June 29, 2022
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As the class of 2022 gets set to graduate college (or has recently graduated), attention gets turned to what they do next—hitting the job market or starting their career. Since a couple years have passed of interesting job market trends: a freeze on hiring, limited numbers of entry-level candidates getting hired and more, all eyes are on what the prospects are like for this year’s most recent graduates. Get the scoop below!
The good news for this year’s graduating class is that job prospects seem positive. More employers are open and ready to hire fresh grads. Research shows that most are set to hire about 1/3 more grads than last year, and even more than in 2020, when a majority of hiring was frozen. On top of that, about 40 percent of roles can be performed in a hybrid way, with some time spent in the office and some time spent remotely.
While the way work is being done is ever-changing, employers are seeing the value of new grads again, especially when it comes from ease in training, the ability to upskill and the potential more youthful voices have on the team. Time will tell how fruitful the current market is for them, but early indicators show that the class of 2022 will have better luck than the two before them.
The fields and industries that are hiring the most grads include the following:
Jobs may be plentiful in these fields, but there are others available, too. It is never too late for grads to be job searching and applying for jobs! HR and Recruiting, in particular, has been especially in demand as companies work to retain workers and staff up as those who have been in the workforce for a bit pivot to something new.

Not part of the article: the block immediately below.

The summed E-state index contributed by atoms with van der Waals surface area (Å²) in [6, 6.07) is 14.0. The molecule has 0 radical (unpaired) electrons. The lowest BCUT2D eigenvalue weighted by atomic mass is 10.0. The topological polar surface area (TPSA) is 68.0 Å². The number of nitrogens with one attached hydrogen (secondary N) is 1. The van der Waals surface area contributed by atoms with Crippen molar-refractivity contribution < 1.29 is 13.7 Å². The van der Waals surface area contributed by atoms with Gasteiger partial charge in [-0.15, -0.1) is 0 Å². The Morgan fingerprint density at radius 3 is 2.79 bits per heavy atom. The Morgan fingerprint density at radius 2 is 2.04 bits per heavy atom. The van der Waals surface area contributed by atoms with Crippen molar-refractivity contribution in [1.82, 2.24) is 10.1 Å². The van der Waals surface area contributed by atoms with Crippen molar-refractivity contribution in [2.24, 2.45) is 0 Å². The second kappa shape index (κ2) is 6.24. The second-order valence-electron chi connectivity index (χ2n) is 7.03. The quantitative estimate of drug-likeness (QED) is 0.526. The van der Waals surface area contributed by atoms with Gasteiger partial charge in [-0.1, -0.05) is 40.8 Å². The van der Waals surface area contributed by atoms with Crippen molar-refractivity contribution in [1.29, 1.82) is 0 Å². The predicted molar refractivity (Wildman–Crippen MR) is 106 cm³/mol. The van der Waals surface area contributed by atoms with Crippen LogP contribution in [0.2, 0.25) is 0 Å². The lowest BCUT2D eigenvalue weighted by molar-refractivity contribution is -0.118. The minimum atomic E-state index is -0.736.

With summer 2022 almost the beginning of Gen Z in the workforce, the differences between generations and how they look at work is coming to light. Despite theories from older generations that grads will be willing to bail on employers at the first thought of a new job, recent survey results showed that 90% consider how long they would want to stay at an employer and about 70 percent hope to stay with their first employer for years.
Additionally, many want a hybrid or traditional job, rather than one that is fully remote, perhaps due to making through over two years of Zoom University and missing in-person collaboration.
Signing with an employer that matches their values is also important to this new graduating class, particularly around efforts to increase and recognize Diversity, Equity and Inclusion (DEI) and mental health. Almost all soon-to-be-grads said that they would not want to work someplace where the values did not align with their own. Work-life balance is especially important to these new members of the workforce, and they expect their employers to respect that.
Lastly, in part due to inflation, new grads expect to make roughly 70k-100k out of school, although the reality is most will make more like 40-50k a year, with the exception of some STEM grads. It is clear that this class has high expectations of their prospective employers, so it will be interesting to see what it takes to attract and retain this cohort.
Now that you have read the latest about recent graduates on the job market, spread the word.
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